-Also struggling last month was Synaptics, which has had a bad year all around. The share price plunged another 20% over the course of this past month. The company is still taking heat for not getting a scanner ready in time for the front of the last Samsung S8. The scanner had to be tacked on the back. This was not a hit with the buying public. There have been a couple quick acquisitions since then. It doesn’t seem to be enough. Sure, the company reported decent fourth-quarter earnings. Investors it seemed wanted a more optimistic story about future expectations. Apparently the guidance management offered was underwhelming, the stock price slipped again in the wake of the latest release. The industry is moving on to newer technologies. Synaptics, which has been criticized as overly reliant on its Samsung business, will suffer out to 2019. The company will lose some Samsung contracts to other fingerprint sensor providers according to analysts. “We believe its non-Samsung capacitive fingerprint business is unlikely to grow given fierce low-cost competitors in China,” according to one.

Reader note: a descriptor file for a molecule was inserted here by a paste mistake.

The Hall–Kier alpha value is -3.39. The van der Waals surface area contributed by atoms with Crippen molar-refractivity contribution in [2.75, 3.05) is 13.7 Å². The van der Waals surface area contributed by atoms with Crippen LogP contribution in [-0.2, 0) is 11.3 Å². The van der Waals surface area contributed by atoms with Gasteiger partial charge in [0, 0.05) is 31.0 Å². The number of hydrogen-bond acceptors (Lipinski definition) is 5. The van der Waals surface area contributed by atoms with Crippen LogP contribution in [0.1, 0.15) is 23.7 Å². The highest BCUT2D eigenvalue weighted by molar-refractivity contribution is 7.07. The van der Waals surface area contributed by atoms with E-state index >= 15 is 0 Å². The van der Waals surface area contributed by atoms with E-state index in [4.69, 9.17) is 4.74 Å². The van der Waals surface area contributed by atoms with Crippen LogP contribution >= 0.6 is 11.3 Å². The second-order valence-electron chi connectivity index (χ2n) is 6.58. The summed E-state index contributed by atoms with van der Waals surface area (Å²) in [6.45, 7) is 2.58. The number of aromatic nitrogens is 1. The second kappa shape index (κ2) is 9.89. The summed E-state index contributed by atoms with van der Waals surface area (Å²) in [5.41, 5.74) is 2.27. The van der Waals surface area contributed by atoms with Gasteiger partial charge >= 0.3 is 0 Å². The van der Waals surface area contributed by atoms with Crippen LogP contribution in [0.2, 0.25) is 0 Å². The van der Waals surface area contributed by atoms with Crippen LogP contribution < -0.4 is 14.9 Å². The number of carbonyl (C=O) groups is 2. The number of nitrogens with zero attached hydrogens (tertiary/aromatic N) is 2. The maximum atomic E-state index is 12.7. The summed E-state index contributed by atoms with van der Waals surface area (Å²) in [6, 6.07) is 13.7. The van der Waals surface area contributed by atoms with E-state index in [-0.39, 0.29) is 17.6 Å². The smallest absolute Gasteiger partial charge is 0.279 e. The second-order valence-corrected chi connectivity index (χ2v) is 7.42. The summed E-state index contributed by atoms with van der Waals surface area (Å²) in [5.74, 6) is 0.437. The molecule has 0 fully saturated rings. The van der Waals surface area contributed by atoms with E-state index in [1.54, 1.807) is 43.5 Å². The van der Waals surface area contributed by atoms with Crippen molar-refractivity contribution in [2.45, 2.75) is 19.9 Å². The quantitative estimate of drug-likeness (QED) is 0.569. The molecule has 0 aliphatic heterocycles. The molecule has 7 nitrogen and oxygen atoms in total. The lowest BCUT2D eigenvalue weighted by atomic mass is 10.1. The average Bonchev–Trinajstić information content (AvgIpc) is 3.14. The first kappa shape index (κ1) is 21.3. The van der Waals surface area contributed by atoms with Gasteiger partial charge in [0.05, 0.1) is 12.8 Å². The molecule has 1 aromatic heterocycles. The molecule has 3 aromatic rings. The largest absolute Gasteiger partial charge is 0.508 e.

Not all is lost, however. Management has admitted the lack of future growth from capacitive fingerprint sensors. Now it’s on to the new, new thing. The company is, according to the analyst, “… committing the majority of its resources to developing and commercializing an optical fingerprint sensor.”
-As the latest earnings season drifts into history it might be worth looking at some other quick mentions of biometric-based projects in the batch of conference calls just ended. Some other mentions include the following: